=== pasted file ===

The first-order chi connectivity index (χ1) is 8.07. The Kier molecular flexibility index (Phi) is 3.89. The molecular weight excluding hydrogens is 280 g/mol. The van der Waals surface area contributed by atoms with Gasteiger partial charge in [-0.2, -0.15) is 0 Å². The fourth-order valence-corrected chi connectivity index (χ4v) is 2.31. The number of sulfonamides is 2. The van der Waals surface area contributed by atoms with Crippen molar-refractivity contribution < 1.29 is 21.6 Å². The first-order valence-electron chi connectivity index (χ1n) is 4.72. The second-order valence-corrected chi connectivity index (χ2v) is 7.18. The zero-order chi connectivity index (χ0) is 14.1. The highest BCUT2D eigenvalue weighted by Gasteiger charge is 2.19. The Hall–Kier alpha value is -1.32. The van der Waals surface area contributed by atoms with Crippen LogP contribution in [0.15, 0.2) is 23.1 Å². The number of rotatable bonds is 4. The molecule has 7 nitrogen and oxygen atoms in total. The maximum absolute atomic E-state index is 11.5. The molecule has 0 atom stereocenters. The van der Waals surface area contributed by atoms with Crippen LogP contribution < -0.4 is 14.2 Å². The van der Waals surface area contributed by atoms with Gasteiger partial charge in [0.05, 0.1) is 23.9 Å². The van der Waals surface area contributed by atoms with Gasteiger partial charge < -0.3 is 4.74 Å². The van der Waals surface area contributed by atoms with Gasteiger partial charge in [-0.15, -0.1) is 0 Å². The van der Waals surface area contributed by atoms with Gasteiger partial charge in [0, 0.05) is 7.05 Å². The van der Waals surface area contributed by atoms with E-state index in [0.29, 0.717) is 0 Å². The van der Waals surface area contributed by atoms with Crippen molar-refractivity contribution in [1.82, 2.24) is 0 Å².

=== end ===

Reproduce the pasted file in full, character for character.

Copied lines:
The first-order chi connectivity index (χ1) is 8.07. The Kier molecular flexibility index (Phi) is 3.89. The molecular weight excluding hydrogens is 280 g/mol. The van der Waals surface area contributed by atoms with Gasteiger partial charge in [-0.2, -0.15) is 0 Å². The fourth-order valence-corrected chi connectivity index (χ4v) is 2.31. The number of sulfonamides is 2. The van der Waals surface area contributed by atoms with Crippen molar-refractivity contribution < 1.29 is 21.6 Å². The first-order valence-electron chi connectivity index (χ1n) is 4.72. The second-order valence-corrected chi connectivity index (χ2v) is 7.18. The zero-order chi connectivity index (χ0) is 14.1. The highest BCUT2D eigenvalue weighted by Gasteiger charge is 2.19. The Hall–Kier alpha value is -1.32. The van der Waals surface area contributed by atoms with Crippen LogP contribution in [0.15, 0.2) is 23.1 Å². The number of rotatable bonds is 4. The molecule has 7 nitrogen and oxygen atoms in total. The maximum absolute atomic E-state index is 11.5. The molecule has 0 atom stereocenters. The van der Waals surface area contributed by atoms with Crippen LogP contribution < -0.4 is 14.2 Å². The van der Waals surface area contributed by atoms with Gasteiger partial charge in [0.05, 0.1) is 23.9 Å². The van der Waals surface area contributed by atoms with Gasteiger partial charge < -0.3 is 4.74 Å². The van der Waals surface area contributed by atoms with Gasteiger partial charge in [-0.15, -0.1) is 0 Å². The van der Waals surface area contributed by atoms with Gasteiger partial charge in [0, 0.05) is 7.05 Å². The van der Waals surface area contributed by atoms with E-state index in [0.29, 0.717) is 0 Å². The van der Waals surface area contributed by atoms with Crippen molar-refractivity contribution in [1.82, 2.24) is 0 Å².